Now, considering the 2nd most powerful man on Earth, the head of the Federal Reserve who is in part a REGULAR - also believed this, is it really a surprise? This was the national ethos? I have always said, if people are going to act in the best interest of the collective and regulation should disappear in the ethos, why do we even have policemen? The free market should fix itself - see Baghdad about 2 years ago. The problem is every time you bring up 'regulation' it's like 'socialism' - the extremes at the right and the left give their clarion call and then attack each other in 45 second sound bites. Booing and Hissing dominate... and that's our national debate. Sensible middle ground never has a chance.
- While the shareholder maximization model gathered steam, business schools began fighting for top spots in media rankings. As a result, some business schools are more concerned with helping place students in high-paying jobs, say critics, than with educating them about how their decision making could affect the companies the work for and the economy at large.
- Business schools fell into the same trap as business media. They were not critical enough of what was going on, which made them complicit to the problem.
- For business schools, the question of complicity in the crisis is a tricky one. Those who maintain that business schools are to blame are admitting a serious error in pedagogical judgment. Those who say the poor judgment of executives with MBAs who were implicated in the current crisis was entirely of their own making-the product of innate values and decades of on-the-job training-run an even bigger risk. MBAs created a dominant view of business and its language and tools, says Angel Cabrera, president of Thunderbird School of Global Management . To say we have no responsibility is to say the MBA is irrelevant.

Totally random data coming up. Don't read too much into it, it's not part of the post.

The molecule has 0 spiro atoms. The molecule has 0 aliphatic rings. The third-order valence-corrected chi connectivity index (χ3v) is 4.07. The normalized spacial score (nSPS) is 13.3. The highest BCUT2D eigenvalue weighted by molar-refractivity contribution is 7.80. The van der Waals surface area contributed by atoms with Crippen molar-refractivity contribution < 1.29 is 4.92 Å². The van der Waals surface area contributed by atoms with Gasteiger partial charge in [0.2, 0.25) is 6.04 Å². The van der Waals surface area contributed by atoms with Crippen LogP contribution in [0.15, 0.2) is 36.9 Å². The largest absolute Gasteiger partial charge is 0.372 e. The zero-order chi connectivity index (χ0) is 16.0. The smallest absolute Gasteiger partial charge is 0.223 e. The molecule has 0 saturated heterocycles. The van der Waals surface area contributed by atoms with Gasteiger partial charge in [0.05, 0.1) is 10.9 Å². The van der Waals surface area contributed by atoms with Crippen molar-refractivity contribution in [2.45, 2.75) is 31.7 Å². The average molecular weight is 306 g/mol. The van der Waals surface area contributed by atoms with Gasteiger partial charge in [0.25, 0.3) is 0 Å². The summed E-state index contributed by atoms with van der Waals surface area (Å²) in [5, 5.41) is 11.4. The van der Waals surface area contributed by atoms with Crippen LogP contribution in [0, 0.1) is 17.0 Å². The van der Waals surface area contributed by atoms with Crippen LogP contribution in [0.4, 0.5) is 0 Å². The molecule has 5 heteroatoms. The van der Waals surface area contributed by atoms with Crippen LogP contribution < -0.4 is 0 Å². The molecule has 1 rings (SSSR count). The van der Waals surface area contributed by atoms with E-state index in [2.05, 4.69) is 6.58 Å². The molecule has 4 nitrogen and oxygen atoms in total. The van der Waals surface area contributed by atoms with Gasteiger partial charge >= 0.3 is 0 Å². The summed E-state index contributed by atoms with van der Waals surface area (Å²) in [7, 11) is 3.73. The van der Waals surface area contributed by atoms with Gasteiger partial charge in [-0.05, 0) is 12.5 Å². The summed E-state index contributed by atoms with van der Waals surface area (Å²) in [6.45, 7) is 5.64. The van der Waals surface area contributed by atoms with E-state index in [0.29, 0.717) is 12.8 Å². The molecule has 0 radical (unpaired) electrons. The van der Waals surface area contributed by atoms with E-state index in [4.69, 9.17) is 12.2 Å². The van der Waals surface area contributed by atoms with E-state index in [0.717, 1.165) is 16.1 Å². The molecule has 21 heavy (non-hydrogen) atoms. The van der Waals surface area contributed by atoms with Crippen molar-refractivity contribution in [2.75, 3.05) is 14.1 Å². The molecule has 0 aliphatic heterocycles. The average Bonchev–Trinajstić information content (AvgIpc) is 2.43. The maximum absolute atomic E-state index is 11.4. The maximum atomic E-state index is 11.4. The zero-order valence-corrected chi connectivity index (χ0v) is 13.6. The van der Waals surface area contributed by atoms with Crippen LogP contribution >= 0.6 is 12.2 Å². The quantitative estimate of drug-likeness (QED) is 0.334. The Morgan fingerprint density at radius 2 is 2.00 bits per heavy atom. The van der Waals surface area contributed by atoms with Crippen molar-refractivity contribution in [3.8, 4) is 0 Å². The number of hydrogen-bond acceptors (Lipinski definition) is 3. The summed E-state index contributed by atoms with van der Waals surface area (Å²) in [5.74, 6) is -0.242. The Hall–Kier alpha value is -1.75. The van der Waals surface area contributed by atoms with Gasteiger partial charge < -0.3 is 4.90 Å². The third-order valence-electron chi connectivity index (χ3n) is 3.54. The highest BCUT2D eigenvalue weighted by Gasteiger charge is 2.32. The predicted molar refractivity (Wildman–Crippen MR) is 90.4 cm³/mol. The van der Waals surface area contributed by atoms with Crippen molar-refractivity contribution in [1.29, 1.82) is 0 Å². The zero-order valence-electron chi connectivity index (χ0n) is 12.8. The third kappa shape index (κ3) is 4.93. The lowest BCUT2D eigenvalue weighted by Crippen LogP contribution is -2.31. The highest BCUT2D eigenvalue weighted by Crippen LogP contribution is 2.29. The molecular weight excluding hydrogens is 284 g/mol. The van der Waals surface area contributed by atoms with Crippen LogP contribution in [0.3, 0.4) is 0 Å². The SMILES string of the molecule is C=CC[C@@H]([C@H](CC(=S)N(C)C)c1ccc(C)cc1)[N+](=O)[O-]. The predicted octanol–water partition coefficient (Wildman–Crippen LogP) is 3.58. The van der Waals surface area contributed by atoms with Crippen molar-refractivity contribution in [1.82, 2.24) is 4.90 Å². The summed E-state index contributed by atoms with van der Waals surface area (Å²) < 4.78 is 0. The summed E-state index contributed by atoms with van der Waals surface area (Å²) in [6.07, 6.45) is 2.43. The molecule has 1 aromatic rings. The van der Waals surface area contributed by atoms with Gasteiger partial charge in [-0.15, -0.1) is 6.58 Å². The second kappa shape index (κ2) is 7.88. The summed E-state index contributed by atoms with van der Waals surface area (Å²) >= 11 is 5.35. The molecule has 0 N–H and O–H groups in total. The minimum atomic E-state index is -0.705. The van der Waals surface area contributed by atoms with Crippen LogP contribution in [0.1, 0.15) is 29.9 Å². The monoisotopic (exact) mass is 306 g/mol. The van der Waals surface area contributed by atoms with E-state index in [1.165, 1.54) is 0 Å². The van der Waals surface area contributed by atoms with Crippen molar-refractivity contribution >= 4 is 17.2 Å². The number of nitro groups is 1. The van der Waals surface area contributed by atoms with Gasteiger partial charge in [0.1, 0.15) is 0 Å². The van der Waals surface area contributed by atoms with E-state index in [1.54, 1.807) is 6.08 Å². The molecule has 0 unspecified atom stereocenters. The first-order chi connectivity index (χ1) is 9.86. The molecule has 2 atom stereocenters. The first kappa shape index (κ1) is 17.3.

- For many in the business school community, the very notion of culpability is ludicrous. Sydney Finkelstein, professor of leadership and strategy at Dartmouth's Tuck School of Business We don't create CEOs, and we don't destroy companies in business school,
- For many business school critics, the problem with how MBA programs approach the sorts of ethical conundrums that can result in global economic catastrophes is that in many cases they're treated as an afterthought. By creating ethics electives, programs have made it possible to spend two years in business school without pondering right and wrong in any systematic way-they've made integrity optional.
- Complicating matters is the fact that the business leaders with MBAs who were at the heart of the crisis all received their degrees 30 years ago-long before the schools' current curriculums were developed, long before the current faculty arrived on the scene, and long before the rankings. Those men and women are products of an educational system that no longer exists. If business schools are to blame, then reform-in whatever form it takes-may be 30 years too late.
- Khurana says the idea of self-interested leadership, as it's now advanced in the business school world and practiced in the world of business, must give way to something new: servant leadership with a focus not on self-aggrandizement, but guided self-interest.
To that last point may I not quote but summarize Gordon Gecko: Keep dreamin'. Competent people with good morals will always be the same people with or without snazzy degrees. What needs to be asked in the business community is why these types don't seem to be rising to the top of the ladder of some of the most important public companies in America.
Again - we have structural and systematic issues....safeguards need to be built around the idea that some proportion of bad actors will always rise in any system. In our system, the bad actors get the same benefits as the good actors, and that in of itself - is a major cause of our ills.